Mystics or Rationalists?
Elegant conceptual works bend associations of the ordinary
This article is from 2011.
Stealing the show, Susan Hiller’s new levitation works are exemplary of the conceit at the heart of this group exhibition. Having infused conceptual and minimalist strategies with the influence of psychoanalysis and pop culture since the late 1960s, Hiller’s explorations into the idea of transformation here materialise into two black and whites of floating figures. These graceful works pay homage to Yves Klein’s seminal avant-garde photograph ‘Into the Void’, and simultaneously, the phantasmagorical legacy of Modernist artworks. Similarly drawing reference from an artist of times past, this exhibition takes its lead from the opening statement of Sol LeWitt’s defining text, in which he stated that conceptual artists jump to conclusions that logic could not achieve, that they are ‘mystics rather than rationalists’.
A simple light bulb emanating the pale light of the moon, Katie Paterson’s inclusion conceals a wealth of thinking and scrutiny. She’s created enough of these bulbs – which work by transmitting identical wavelengths of those to moonlight – to span the average human lifetime. Similarly considered, Simon Starling’s slide show documents his performance ‘Autoxylopyrocycloboros’ (2006), in which he sailed a steamboat on Loch Long, fuelling its fire with the boat’s own timbers, until it could no longer float.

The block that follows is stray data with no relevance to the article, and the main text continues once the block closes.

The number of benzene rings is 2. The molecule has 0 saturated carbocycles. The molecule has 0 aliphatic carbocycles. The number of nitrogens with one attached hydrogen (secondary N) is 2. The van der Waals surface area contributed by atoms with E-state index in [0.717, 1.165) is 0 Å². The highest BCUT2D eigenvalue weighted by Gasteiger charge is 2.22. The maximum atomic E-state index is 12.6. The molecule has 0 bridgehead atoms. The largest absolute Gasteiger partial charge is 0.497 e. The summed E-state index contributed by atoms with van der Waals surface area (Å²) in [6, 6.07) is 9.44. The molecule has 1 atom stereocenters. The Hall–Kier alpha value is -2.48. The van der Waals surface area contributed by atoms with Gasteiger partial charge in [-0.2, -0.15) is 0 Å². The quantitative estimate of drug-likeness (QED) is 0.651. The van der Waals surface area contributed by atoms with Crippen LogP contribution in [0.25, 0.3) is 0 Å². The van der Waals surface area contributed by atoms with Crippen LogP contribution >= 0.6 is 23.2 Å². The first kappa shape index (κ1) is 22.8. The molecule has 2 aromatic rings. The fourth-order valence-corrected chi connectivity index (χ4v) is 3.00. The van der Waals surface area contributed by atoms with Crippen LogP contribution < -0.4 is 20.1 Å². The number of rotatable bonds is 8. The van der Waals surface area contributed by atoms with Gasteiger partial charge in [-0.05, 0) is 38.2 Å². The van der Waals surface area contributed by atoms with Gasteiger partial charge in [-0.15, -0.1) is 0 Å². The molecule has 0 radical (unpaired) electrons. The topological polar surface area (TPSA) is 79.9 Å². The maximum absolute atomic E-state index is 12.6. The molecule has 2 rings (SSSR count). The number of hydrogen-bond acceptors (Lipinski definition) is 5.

Comparably spotlighting shifts in the ordinary, Iran do Espirito Santo’s elegant ceramics toy with changes in scale and material. Likewise, upon further scrutiny, Susan Collis’ arrangement of seemingly scrap materials reveals itself to be fashioned from rosewood, ebony veneer, mother of pearl and 24-carat gold. Further conversions come from Cornelia Parker with ‘The Collected Death of Images’ (1996), in which a beaten, spectral, sheet of silver has been styled from the remnant particles following the process of ‘fixing’ an image with photographic chemicals.
Are not only mystics or rationalists at work here, but alchemists too? Led by Hiller’s consummate works, the gentle emphasis upon transformations in this show provides an interesting departure for many of these now-familiar works.
Ingleby Gallery, 556 4441, until 24 Oct, free.